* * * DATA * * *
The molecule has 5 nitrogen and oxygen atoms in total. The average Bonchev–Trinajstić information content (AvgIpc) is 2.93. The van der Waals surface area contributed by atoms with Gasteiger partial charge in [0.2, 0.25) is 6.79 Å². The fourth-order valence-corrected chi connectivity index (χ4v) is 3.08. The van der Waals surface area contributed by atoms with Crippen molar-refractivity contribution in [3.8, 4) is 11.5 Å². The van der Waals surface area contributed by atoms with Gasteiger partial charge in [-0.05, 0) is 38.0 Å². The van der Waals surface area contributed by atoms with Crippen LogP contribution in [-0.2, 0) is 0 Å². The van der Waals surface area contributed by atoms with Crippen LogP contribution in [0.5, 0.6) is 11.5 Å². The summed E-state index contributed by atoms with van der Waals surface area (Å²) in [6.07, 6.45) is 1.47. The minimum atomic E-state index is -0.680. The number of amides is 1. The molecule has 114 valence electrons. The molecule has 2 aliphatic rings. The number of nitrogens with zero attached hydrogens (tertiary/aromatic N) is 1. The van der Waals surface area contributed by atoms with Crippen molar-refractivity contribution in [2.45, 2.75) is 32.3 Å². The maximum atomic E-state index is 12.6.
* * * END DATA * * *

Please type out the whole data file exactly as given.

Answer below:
The molecule has 5 nitrogen and oxygen atoms in total. The average Bonchev–Trinajstić information content (AvgIpc) is 2.93. The van der Waals surface area contributed by atoms with Gasteiger partial charge in [0.2, 0.25) is 6.79 Å². The fourth-order valence-corrected chi connectivity index (χ4v) is 3.08. The van der Waals surface area contributed by atoms with Crippen molar-refractivity contribution in [3.8, 4) is 11.5 Å². The van der Waals surface area contributed by atoms with Gasteiger partial charge in [-0.05, 0) is 38.0 Å². The van der Waals surface area contributed by atoms with Crippen LogP contribution in [-0.2, 0) is 0 Å². The van der Waals surface area contributed by atoms with Crippen LogP contribution in [0.5, 0.6) is 11.5 Å². The summed E-state index contributed by atoms with van der Waals surface area (Å²) in [6.07, 6.45) is 1.47. The minimum atomic E-state index is -0.680. The number of amides is 1. The molecule has 114 valence electrons. The molecule has 2 aliphatic rings. The number of nitrogens with zero attached hydrogens (tertiary/aromatic N) is 1. The van der Waals surface area contributed by atoms with Crippen molar-refractivity contribution in [2.45, 2.75) is 32.3 Å². The maximum atomic E-state index is 12.6.